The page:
When decathlete Damian Warner was chosen as the flag bearer for the Canadian Olympic Team during the closing ceremonies on Sunday evening—an honour given to a significant member of the team—it was against some stiff competition. Despite the year delay, the COVID restrictions, the lack of crowds, this group of athletes was everything we could've hoped for and more.
From the somewhat expected (though still incredible) triumphs of stars Warner and Andre De Grasse and the women's swim team, to the dream-fulfilling wins of the women's football team and 'almost-rookie' cyclist Kelsey Mitchell, Canada had themselves an Olympics to remember.
Best tally ever*
The country's final tally of 24 medals—7 gold, 6 silver, 11 bronze—is its best ever at a Summer Games outside of the boycotted 1984 Los Angeles Games. This was when a total of 17 nations—including medal powerhouses the Soviet Union and East Germany—refused to attend the Games due to political reasons, which opened more opportunities to other countries. Canada finished that year with 44 medals, including 10 gold.
But outside of that? The magic mark was 22—taken both in Barcelona 1992 and Rio de Janeiro 2016. The Canadian team confidently strode past that mark this year. And they did it winning as many gold medals as they did in both of those previous games. Against the world's best, this was something to be proud of! As we say goodbye to Tokyo, let's embrace some of the best moments!
Stars of track and field
Six for six. That's sprinter Andre De Grasse's record for medalling in Olympic events. In two years of running the 100m, 200m, and 4x100m relay events, he has won four bronze, one silver, and one gold.
That gold came last week in the 200m, with him running a national and personal best of 19.62. He proved his ability to blast past competitors and actually get faster as the race went on. Not only did this unique ability give him his gold medal, it was also what allowed him to lift his teammates to a bronze medal in the relay.
Check out that unreal speed for yourself below.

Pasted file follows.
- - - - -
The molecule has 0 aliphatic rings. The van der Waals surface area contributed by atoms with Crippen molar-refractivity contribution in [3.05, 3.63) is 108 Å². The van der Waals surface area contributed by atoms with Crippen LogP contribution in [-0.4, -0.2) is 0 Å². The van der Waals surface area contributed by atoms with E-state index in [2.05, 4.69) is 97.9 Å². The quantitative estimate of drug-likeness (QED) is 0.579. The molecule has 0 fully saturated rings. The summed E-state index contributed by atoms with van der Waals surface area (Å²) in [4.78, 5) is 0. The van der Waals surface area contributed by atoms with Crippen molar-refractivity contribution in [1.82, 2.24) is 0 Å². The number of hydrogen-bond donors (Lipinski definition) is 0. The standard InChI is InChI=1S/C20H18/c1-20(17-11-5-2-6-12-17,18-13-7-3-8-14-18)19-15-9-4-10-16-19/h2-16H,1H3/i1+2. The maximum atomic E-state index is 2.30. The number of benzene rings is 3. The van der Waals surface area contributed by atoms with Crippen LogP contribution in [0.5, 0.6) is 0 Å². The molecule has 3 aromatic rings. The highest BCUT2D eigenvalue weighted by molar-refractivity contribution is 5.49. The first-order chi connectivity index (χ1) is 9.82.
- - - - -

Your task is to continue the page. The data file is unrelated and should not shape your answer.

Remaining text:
And then there's Warner. Despite being the oldest man in the field and going up against the world record holder (France's Kevin Mayer), he smashed the Olympic record in the event breaking the '9,000 point barrier' for only the third time in decathlon history. Decathlon is scored by adding up points collected from the performances in all ten events and combining them.
And what are those events? They are: 100m, long jump, shot put, high jump, 400m, 110m hurdles, discus, pole vault, javelin throw, and 1500m. Being great at any of these events is the life's work on many Olympians. When you consider that Warner did all of them, in record-setting fashion, and across two days of heat wave conditions in Tokyo, his performance is even more amazing.
Christine Sinclair's great adventure
There's really so much to get to in recapping this Olympics, and we simply don't have the room to get them all. But even with the brilliance of Warner and De Grasse, perhaps the greatest feel-good story was that of the women's football (soccer) team. After bronze medals in 2012 and 2016, this team finally scaled the mountain, beating an incredible Swedish team in a penalty shootout for a precious gold medal.
Canada's best players were probably confident young forward Jessie Fleming and its seemingly always-smiling keeper Stephanie Labbe. But there was no question which player had put in the most time and effort getting to this point. Team captain Christine Sinclair.
The leading international goal scorer all time for men and women, Sinclair only scored once this Olympics. But her inspirational leadership—and her incredible career—was the biggest reason Canada was there at all.
From Fleming to Janine Beckie to Ashley Lawrence and so many more, most of Canada's team is made of women who were inspired to play soccer as young girls watching Sinclair score a hat-trick against the Americans in London 2012. Now that Canada are Olympic champions in the sport, you can only imagine how many more girls can't wait to hit the pitch and prove their skills!
Whether on the track, the pitch, in the pool or in a pond (shout out to Canada's awesome canoe sprinters, too!), we can't wait to see what the future holds for Canadian athletes. Congrats to our Olympians!